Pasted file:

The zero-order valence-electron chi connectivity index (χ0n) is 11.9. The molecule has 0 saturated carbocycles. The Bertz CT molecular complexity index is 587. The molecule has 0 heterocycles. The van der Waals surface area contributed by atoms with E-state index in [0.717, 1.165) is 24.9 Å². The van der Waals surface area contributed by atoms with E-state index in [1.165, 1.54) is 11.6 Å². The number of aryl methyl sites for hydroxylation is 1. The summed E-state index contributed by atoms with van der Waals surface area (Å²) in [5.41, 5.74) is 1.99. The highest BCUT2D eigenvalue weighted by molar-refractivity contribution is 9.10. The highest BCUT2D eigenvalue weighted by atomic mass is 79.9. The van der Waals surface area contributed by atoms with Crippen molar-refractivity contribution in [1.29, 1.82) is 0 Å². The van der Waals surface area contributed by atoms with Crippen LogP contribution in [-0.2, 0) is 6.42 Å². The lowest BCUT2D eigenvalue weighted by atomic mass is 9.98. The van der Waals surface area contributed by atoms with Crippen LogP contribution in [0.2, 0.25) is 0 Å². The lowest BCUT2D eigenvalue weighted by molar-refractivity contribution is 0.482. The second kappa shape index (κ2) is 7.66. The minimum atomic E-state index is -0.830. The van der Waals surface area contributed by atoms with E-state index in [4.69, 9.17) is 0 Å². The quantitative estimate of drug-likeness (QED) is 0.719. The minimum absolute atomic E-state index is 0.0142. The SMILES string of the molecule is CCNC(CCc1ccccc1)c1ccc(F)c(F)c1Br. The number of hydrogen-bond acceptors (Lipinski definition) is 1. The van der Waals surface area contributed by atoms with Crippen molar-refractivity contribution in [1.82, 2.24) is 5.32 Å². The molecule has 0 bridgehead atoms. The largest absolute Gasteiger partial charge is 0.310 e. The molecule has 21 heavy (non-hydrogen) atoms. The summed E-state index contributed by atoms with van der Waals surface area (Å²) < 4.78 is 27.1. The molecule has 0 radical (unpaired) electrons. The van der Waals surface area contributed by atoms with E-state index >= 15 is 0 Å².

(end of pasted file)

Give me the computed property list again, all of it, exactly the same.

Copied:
The zero-order valence-electron chi connectivity index (χ0n) is 11.9. The molecule has 0 saturated carbocycles. The Bertz CT molecular complexity index is 587. The molecule has 0 heterocycles. The van der Waals surface area contributed by atoms with E-state index in [0.717, 1.165) is 24.9 Å². The van der Waals surface area contributed by atoms with E-state index in [1.165, 1.54) is 11.6 Å². The number of aryl methyl sites for hydroxylation is 1. The summed E-state index contributed by atoms with van der Waals surface area (Å²) in [5.41, 5.74) is 1.99. The highest BCUT2D eigenvalue weighted by molar-refractivity contribution is 9.10. The highest BCUT2D eigenvalue weighted by atomic mass is 79.9. The van der Waals surface area contributed by atoms with Crippen molar-refractivity contribution in [1.29, 1.82) is 0 Å². The van der Waals surface area contributed by atoms with Crippen LogP contribution in [-0.2, 0) is 6.42 Å². The lowest BCUT2D eigenvalue weighted by atomic mass is 9.98. The van der Waals surface area contributed by atoms with Crippen LogP contribution in [0.2, 0.25) is 0 Å². The lowest BCUT2D eigenvalue weighted by molar-refractivity contribution is 0.482. The second kappa shape index (κ2) is 7.66. The minimum atomic E-state index is -0.830. The van der Waals surface area contributed by atoms with E-state index in [4.69, 9.17) is 0 Å². The quantitative estimate of drug-likeness (QED) is 0.719. The minimum absolute atomic E-state index is 0.0142. The SMILES string of the molecule is CCNC(CCc1ccccc1)c1ccc(F)c(F)c1Br. The number of hydrogen-bond acceptors (Lipinski definition) is 1. The van der Waals surface area contributed by atoms with Crippen molar-refractivity contribution in [1.82, 2.24) is 5.32 Å². The molecule has 0 bridgehead atoms. The largest absolute Gasteiger partial charge is 0.310 e. The molecule has 21 heavy (non-hydrogen) atoms. The summed E-state index contributed by atoms with van der Waals surface area (Å²) < 4.78 is 27.1. The molecule has 0 radical (unpaired) electrons. The van der Waals surface area contributed by atoms with E-state index >= 15 is 0 Å².